In various flavors,
c(n) = 3n + 1 if n is odd, n/2 if n is even. c ∞(n) = 1
You can also just look at odd numbers, that’s for some reason called the Syracuse function, a function from odd numbers to other odd numbers, f(n) = (3n + 1) ⁄ 2a, for maximum a:
f ∞(n) = 1
I like to just count upwards to a power of 4(?), though:
15, 46, 140, 424, 1280, 4096
So, the way I like to see it, if you triple 15 enough times, and you add in the right powers of 2 (in increasing size) along the way (each power of 2 tripling a certain amount, always less than the original 15), then you can end up at a power of 4. Of course there’s no choice in Collatz but I like to view it as a game:
15·3 + 1 = 46
46·3 + 2 = 140
140·3 + 4 = 424
424·3 + 8 = 1,280
1,280·3 + 256 = 4,096
or in other words,
15·35 + 1·34 + 2·33 + 4·32 + 8·31 + 256 = 4,096
15·35 + 20·34 + 21·33 + 22·32 + 23·31 + 28 = 4,096
where the idea is any odd number can be plugged in on the left, and some sequence of powers of 2, enough of them (all increasing, skips are allowed) will get you to a power of 2. Any given power of 2 only has so many numbers that point to it, but an arbitrary large odd number on the left presumably will point to some 2k.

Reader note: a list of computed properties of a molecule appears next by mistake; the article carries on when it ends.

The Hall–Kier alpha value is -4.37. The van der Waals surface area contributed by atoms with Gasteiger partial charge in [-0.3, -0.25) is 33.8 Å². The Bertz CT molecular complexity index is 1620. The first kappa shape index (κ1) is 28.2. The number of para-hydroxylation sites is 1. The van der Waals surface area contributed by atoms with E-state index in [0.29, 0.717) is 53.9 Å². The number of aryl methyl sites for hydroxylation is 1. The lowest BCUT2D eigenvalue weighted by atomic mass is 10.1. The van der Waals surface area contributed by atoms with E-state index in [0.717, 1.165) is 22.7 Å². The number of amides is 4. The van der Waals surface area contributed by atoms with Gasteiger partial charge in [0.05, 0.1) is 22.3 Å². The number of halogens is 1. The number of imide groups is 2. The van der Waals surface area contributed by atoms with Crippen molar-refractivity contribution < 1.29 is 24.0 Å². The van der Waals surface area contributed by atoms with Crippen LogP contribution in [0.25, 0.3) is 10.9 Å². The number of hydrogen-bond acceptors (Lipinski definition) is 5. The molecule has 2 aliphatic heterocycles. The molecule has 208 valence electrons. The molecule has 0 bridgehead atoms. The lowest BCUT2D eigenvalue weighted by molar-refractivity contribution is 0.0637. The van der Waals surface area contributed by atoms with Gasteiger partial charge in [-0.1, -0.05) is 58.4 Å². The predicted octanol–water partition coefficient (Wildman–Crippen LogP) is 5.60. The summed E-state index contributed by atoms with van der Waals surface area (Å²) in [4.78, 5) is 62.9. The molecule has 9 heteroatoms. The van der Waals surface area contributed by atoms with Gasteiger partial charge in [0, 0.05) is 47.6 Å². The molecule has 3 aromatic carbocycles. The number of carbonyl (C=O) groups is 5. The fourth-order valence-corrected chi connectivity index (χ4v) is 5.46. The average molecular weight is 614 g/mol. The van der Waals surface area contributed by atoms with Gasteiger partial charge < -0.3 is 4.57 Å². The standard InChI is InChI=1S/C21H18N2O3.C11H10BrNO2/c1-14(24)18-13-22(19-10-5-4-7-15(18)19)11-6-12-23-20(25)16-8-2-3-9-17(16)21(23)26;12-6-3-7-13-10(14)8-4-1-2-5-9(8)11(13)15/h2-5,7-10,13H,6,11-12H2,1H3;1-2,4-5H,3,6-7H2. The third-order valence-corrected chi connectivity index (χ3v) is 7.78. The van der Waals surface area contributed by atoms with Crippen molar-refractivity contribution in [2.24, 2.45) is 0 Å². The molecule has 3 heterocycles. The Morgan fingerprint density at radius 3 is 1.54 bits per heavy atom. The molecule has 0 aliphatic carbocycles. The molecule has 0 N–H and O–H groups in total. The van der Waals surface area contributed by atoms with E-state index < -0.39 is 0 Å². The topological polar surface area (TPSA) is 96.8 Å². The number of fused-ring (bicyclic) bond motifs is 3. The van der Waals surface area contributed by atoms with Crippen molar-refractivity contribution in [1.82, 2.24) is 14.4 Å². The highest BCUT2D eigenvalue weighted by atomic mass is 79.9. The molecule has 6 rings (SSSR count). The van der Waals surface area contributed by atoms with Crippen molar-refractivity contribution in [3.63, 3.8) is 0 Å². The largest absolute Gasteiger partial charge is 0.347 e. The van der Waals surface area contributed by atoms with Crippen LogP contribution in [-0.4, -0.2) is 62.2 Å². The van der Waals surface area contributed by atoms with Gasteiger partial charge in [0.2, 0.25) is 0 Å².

N·3a + 2k1·3a-1 + 2k2·3a-2 + … + 2ka-1·30 + 2ka = 2x
ß·3a + 2A·3a-1 + 2B·3a-2 + … + 2Y·31 + 2Z = 2Ω
A < B < .. < Z < Ω
so if you just write the above in base three, it’s
2Ω . = ß 2A 2B … 2Y 2Z .
How to look at an odd number and tell how it will decompose, without going ahead and doing the algorithm, is the heart of the problem, to me.
A lot of these could go either way, I guess, but come on I think we all assume they’re irrational:
ζ(5) is irrational
ɣ is irrational
ɣ is algebraic
ɣ is transcendental
Fermat’s last theorem
Famously proven by Andrew Wiles3,
AN + BN ≠ CN, N ≥ 3
Apparently, the connection to elliptic curves is that if we have some hypothetical solution a, b, c & n to the above,
an + bn = cn
then we might want to care about the elliptic curve described by
y2 = x·(x - an)·(x + bn)
or, supposedly equivalently,
y2 = x·(x - an)·(x - cn)
Let me just rant for a minute: theorems that depend on base-10 are generally not my thing. Adding digits together is like Boiling A Steak; I kinda “get it”, but I think it just kinda sucks. Different-base representations are interesting, but if you stick only only only to base-10 I don’t even bother6.
which you just gotta know, for now, I can’t explain it fast ↩
especially in the sense where I hope somebody does it for me, gently.. ↩
and not-quite-understood by almost every other human being on the planet, yours truly included ↩
Ⓧ Enter Nightmare Fog ↩
talk about overkill, like Yamato-cannons-on-zerglings-style show of force ↩
especially after having seen dozenal, and base-6 ↩